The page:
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Trump Doubles Down on Election Attacks

Newser — Rob Quinn

With the election less than 40 days away—and top Republicans promising there will be a "orderly transition"—President Trump is still voicing doubts about the integrity of the 2020 election.

The New York Times reports that the president, who has accused Democrats of trying to steal the election and declined to commit to a peaceful transfer of power Wednesday, doubled down on his position Thursday.

"We want to make sure that the election is honest, and I’m not sure that it can be," he told reporters before leaving the White House for a rally in North Carolina.

Earlier, he told Fox News Radio that the vote count will be a "horror show" but he would accept a Supreme Court ruling on the election.

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  • "Incredibly corrosive." State election officials say they're worried about the impact of Trump's remarks, the Washington Post reports. "When you have public officials casting doubt on the process, it’s incredibly corrosive,” says Maine Secretary of State Matthew Dunlap. "I cannot describe that with enough vehemence.

It’s nearly a criminal or treasonous act," the Democrat says. He says he is preparing for possibilities including the spreading of disinformation while voting is underway—or the appearance of armed groups at polling places.

  • Senate resolution passed unanimously. A Senate resolution committing to a peaceful transfer of power passed unanimously Thursday, ABC reports. Democratic Sen. Dick Durbin called Trump a "real danger to the Constitution."
  • GOP senators "dumbfounded." The Hill reports that Senate Republicans were "dumbfounded"—and frustrated—by Trump's remarks. It quotes one senior Republican senator as saying: "The president figured out how to take an overwhelmingly good week and change the subject? Shocking.

I don’t know what to say."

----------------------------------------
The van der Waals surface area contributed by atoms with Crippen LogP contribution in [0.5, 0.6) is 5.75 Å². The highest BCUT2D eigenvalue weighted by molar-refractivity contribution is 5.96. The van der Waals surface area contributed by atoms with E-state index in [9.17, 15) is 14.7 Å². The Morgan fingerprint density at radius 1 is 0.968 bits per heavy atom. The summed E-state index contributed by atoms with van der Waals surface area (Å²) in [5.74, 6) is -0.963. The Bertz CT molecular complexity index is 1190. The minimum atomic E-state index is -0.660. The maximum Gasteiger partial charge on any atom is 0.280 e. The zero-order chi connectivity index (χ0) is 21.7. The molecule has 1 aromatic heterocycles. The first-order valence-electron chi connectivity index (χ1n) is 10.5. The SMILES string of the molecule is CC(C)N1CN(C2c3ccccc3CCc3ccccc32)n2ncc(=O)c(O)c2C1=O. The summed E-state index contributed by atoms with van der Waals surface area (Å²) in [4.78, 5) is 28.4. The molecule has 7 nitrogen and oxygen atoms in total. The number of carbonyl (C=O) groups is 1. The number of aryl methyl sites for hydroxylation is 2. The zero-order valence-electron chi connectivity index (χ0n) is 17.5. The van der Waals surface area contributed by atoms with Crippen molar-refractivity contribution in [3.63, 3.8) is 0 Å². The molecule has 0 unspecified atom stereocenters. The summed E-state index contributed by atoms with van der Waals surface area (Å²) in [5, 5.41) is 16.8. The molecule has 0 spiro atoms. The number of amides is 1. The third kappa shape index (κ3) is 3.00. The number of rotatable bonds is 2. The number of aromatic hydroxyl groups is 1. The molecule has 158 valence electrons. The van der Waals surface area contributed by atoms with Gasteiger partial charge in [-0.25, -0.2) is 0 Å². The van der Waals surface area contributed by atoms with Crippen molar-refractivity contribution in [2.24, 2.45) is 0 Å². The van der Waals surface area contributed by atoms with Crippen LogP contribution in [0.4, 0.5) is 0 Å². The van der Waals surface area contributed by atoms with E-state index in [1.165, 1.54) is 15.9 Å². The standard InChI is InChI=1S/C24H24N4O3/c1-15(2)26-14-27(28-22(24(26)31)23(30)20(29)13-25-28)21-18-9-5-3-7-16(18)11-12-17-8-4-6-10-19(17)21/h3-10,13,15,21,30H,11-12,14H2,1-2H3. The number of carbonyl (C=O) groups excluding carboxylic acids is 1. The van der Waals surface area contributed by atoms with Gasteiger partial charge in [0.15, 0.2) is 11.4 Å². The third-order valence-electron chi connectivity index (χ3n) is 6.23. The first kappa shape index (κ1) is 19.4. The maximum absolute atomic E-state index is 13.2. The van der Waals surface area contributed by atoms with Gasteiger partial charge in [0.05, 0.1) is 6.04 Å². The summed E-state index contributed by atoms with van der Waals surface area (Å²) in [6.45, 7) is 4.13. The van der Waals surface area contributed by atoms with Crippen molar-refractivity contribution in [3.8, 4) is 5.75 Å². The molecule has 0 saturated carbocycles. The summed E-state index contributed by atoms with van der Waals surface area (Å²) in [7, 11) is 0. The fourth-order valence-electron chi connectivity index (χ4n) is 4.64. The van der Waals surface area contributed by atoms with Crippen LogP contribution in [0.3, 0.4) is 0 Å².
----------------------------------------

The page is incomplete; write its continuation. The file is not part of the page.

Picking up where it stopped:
• Graham references SCOTUS: Republican Sen. Lindsey Graham said Thursday there would be "a peaceful transfer of power"—even if it comes down to the Supreme Court's decision. "I promise you as a Republican, if the Supreme Court decides that Joe Biden wins, I will accept the result.

The court will decide, and if Republicans lose, we’ll accept the result,” he told Fox.

  • Markets are rattled. The possibility of " a rapid descent into banana republic-style chaos" has rattled Wall Street, where analysts are bracing for a surge in volatility, Politico reports.

“This does have the potential to incite the kinds of protests we’ve seen and the metastasizing of social unrest," says Mark Luschini, chief investment strategist at Janney. "And investors would be more inclined to sell first and ask questions later."

  • Kaine: Biden will accept "clear outcome." Democratic Sen. Tim Kaine said Thursday that Joe Biden won't challenge the election result unless it is close. "If it's a clear outcome, there is no question," he said. "We could have a murky outcome and then we have to wait and get it to be clear but there is no question that he will accept a clear outcome."
  • "Absolutely extraordinary." Analysts say Trump's casting of doubt on the election process has taken the country into uncharted waters. "It’s impossible to underscore how absolutely extraordinary this situation is—there are really no precedents in our country,” American University professor Chris Edelson tells the Times.

“This is a president who has threatened to jail his political opponents. Now he is suggesting he would not respect the results of an election. These are serious warning signs.”

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